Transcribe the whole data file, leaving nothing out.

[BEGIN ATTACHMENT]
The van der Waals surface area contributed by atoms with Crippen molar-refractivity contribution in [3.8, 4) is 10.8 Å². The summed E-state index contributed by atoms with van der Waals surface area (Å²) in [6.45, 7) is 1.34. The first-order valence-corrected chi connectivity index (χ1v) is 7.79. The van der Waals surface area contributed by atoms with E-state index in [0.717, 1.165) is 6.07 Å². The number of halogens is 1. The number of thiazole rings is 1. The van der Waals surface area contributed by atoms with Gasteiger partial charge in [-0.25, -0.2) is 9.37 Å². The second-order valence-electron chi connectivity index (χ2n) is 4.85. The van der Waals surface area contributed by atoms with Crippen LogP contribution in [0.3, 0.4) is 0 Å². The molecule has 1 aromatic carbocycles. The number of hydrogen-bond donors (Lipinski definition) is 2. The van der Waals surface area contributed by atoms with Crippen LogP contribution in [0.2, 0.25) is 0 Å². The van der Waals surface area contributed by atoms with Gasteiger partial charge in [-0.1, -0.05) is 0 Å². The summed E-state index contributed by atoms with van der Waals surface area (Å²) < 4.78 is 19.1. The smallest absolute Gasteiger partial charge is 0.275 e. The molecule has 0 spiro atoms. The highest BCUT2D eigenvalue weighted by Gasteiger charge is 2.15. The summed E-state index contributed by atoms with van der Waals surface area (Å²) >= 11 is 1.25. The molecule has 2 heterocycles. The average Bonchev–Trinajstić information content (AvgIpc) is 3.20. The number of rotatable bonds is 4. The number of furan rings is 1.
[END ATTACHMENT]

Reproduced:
The van der Waals surface area contributed by atoms with Crippen molar-refractivity contribution in [3.8, 4) is 10.8 Å². The summed E-state index contributed by atoms with van der Waals surface area (Å²) in [6.45, 7) is 1.34. The first-order valence-corrected chi connectivity index (χ1v) is 7.79. The van der Waals surface area contributed by atoms with E-state index in [0.717, 1.165) is 6.07 Å². The number of halogens is 1. The number of thiazole rings is 1. The van der Waals surface area contributed by atoms with Gasteiger partial charge in [-0.25, -0.2) is 9.37 Å². The second-order valence-electron chi connectivity index (χ2n) is 4.85. The van der Waals surface area contributed by atoms with Crippen LogP contribution in [0.3, 0.4) is 0 Å². The molecule has 1 aromatic carbocycles. The number of hydrogen-bond donors (Lipinski definition) is 2. The van der Waals surface area contributed by atoms with Crippen LogP contribution in [0.2, 0.25) is 0 Å². The van der Waals surface area contributed by atoms with Gasteiger partial charge in [-0.1, -0.05) is 0 Å². The summed E-state index contributed by atoms with van der Waals surface area (Å²) < 4.78 is 19.1. The smallest absolute Gasteiger partial charge is 0.275 e. The molecule has 0 spiro atoms. The highest BCUT2D eigenvalue weighted by Gasteiger charge is 2.15. The summed E-state index contributed by atoms with van der Waals surface area (Å²) >= 11 is 1.25. The molecule has 2 heterocycles. The average Bonchev–Trinajstić information content (AvgIpc) is 3.20. The number of rotatable bonds is 4. The number of furan rings is 1.